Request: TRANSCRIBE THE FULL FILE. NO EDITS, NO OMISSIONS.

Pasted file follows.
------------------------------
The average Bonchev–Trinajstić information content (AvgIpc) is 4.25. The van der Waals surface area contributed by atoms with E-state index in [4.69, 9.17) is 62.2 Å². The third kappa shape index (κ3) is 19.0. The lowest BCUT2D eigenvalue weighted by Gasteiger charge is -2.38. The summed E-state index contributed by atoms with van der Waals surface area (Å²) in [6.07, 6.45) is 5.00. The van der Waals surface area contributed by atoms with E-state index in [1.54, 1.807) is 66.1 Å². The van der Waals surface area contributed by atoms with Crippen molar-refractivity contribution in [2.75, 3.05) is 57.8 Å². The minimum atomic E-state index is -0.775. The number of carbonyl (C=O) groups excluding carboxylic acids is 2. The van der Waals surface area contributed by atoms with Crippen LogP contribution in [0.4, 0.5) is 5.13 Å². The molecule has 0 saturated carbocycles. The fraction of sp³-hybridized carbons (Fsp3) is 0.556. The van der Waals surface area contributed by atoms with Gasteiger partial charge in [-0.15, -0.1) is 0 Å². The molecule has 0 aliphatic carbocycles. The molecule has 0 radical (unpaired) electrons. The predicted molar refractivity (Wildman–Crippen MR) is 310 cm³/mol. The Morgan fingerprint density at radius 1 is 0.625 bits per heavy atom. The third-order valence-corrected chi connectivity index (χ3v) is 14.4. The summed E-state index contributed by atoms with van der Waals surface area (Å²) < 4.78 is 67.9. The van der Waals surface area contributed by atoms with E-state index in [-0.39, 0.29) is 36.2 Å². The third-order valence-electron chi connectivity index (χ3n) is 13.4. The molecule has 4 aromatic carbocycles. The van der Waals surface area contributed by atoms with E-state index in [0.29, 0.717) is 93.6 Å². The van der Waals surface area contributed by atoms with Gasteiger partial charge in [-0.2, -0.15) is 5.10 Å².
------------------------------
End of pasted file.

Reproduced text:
The average Bonchev–Trinajstić information content (AvgIpc) is 4.25. The van der Waals surface area contributed by atoms with E-state index in [4.69, 9.17) is 62.2 Å². The third kappa shape index (κ3) is 19.0. The lowest BCUT2D eigenvalue weighted by Gasteiger charge is -2.38. The summed E-state index contributed by atoms with van der Waals surface area (Å²) in [6.07, 6.45) is 5.00. The van der Waals surface area contributed by atoms with E-state index in [1.54, 1.807) is 66.1 Å². The van der Waals surface area contributed by atoms with Crippen molar-refractivity contribution in [2.75, 3.05) is 57.8 Å². The minimum atomic E-state index is -0.775. The number of carbonyl (C=O) groups excluding carboxylic acids is 2. The van der Waals surface area contributed by atoms with Crippen LogP contribution in [0.4, 0.5) is 5.13 Å². The molecule has 0 saturated carbocycles. The fraction of sp³-hybridized carbons (Fsp3) is 0.556. The van der Waals surface area contributed by atoms with Gasteiger partial charge in [-0.15, -0.1) is 0 Å². The molecule has 0 aliphatic carbocycles. The molecule has 0 radical (unpaired) electrons. The predicted molar refractivity (Wildman–Crippen MR) is 310 cm³/mol. The Morgan fingerprint density at radius 1 is 0.625 bits per heavy atom. The third-order valence-corrected chi connectivity index (χ3v) is 14.4. The summed E-state index contributed by atoms with van der Waals surface area (Å²) < 4.78 is 67.9. The van der Waals surface area contributed by atoms with E-state index in [-0.39, 0.29) is 36.2 Å². The third-order valence-electron chi connectivity index (χ3n) is 13.4. The molecule has 4 aromatic carbocycles. The van der Waals surface area contributed by atoms with E-state index in [0.29, 0.717) is 93.6 Å². The van der Waals surface area contributed by atoms with Gasteiger partial charge in [-0.2, -0.15) is 5.10 Å².